I found the mention and use of the song, Islands in the Stream interesting.  The song says, "Islands in the stream/that is what we are", but it seems to me that we are more accurately riding along on the stream, and the Islands, which would be stationary points in the stream, are stationary points in time, such as moments, such as April 29, 2010 at 10pm PST, with the stream being time, flowing ever onward.

A few of the interesting things that I noticed...

There was an Oceanic Airlines billboard, nice LOST shout-out.

Speaking of billboards, on the side of the bus as Benford and Demetri Noh (played by Harold/Sulu aka John Cho) dealt with "the unknown female" was an advertisement for something called Red Panda.  It said, "A Better Tomorrow".  In Mark Benford's flash forward, on his board were written the words Red Panda.  Clearly this company plays some sort of role in what happened.

The kangaroo probably will play some importance as the show goes on, I don't think that it was just a nod to the polar bear in the early going of LOST, although it probably was a little bit of that as well.

On LOST, numerology plays a big role, and we got a lot of numbers in this as well.  Not sure what any of them mean yet or if they are even that important, but I noted them nonetheless.

2 min 17 sec or 137 seconds. (how long the black out lasted)

6 months (how far into the future the visions are)

4-29-2010 10:00pm (when they take place)

4-30-2010 6:00am (when it takes place in London, also explicitly mentioned in the episode)

17 weeks (how far along one of the characters is in her pregnancy in her vision, this also means that she will be getting pregnant in just less then 2 months)

877 planes (the amount of planes that crashed, presumably in America)

Nothing really jumps out at me yet looking at those numbers, but then I am certainly not a numerology expert.

Finally, Suspect Zero is very interesting.  Is he D. Gibbons?  Is he human?  Is he the cause of the blackout/flash forward or is he just somehow immune to it?  And is it just me or did he look a lot like the father of the little boy, who is also the mystery man in Olivia's flash forward?  That would certainly be interesting, but why would he have been in Detroit when he works at Stanford, and how did he get back to LA that night when all the flights are grounded and presumably the streets are pretty congested because of all the wrecks that would have occured during the event?

Not sure, but I can't wait to find out.  I hope that you're as excited about this show as I am!  I'm thinking that it will be extremely hard to beat for Josh's Choice For Best New Show of the Year, of course it is still early.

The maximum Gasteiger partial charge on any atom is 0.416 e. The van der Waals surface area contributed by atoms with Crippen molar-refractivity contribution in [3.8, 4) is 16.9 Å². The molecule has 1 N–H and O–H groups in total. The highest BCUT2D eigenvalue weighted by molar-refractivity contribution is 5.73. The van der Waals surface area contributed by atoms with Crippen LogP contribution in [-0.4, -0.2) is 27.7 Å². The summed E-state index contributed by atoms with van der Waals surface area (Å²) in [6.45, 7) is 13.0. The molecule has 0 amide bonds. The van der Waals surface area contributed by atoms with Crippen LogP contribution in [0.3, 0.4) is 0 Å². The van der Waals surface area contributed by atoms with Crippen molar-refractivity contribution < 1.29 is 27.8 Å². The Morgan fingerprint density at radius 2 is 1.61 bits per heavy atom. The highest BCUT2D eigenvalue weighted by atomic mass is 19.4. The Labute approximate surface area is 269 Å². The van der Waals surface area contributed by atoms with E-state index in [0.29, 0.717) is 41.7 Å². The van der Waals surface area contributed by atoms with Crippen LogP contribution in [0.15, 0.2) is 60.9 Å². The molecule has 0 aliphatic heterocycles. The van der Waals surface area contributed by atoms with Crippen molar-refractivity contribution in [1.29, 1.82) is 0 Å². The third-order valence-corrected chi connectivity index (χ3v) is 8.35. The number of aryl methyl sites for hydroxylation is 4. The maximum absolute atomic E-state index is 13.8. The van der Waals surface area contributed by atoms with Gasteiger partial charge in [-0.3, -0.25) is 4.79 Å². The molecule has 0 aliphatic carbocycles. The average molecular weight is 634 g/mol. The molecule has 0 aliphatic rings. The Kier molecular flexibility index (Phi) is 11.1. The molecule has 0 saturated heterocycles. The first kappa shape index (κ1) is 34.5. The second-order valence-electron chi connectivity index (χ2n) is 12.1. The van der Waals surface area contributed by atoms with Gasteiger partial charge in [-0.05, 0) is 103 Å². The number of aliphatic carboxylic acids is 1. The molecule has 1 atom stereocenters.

Until Next Time, speaking of Josh's Choice For Best New Show of the Year, last year's winner Dollhouse returns for its second season tonight on FOX!

Thursday, September 24, 2009

Thoughts on Some of the New Fall Shows Part 2

Thanks to having the flu and the inability to get out of the house since everyone is afraid that I'm going to infect them, I have gotten to watch some television in the last couple of days.  That means there is a new post on some of the new shows this season.  Today I'll be giving you my thoughts on Vampire Diaries, Modern Family, Cougar Town, The Forgotten, The Good Wife, Eastwick, and Mercy.  You can check my previous post for my thoughts on Glee and Community.

Everyone is going to talk about this as a Twilight knockoff, and while there is little doubt that this show exists only because of the popularity of the teen Vampire series, the books that this show is based on actually predates Twilight by more then 10 years.  So any similarities aren't really ripping off Twilight, just taking advantage of that series's popularity.  The show is developed by Kevin Williamson, who is famous of course for Dawson's Creek.  I'm not sure that this show has the potential of that one, and it doesn't seem to have the mythology of Buffy or Angel to sustain it for long either.  As much as I love vampires and like Kevin Williamson, the show will have to lay off of the cliche pretty quickly for me to stay on board.  I do have to admit that it is great to see Boone on the television again, however.  Ian Somerholder (Boone on LOST) is outstanding in the first couple of episodes as the evil vampire.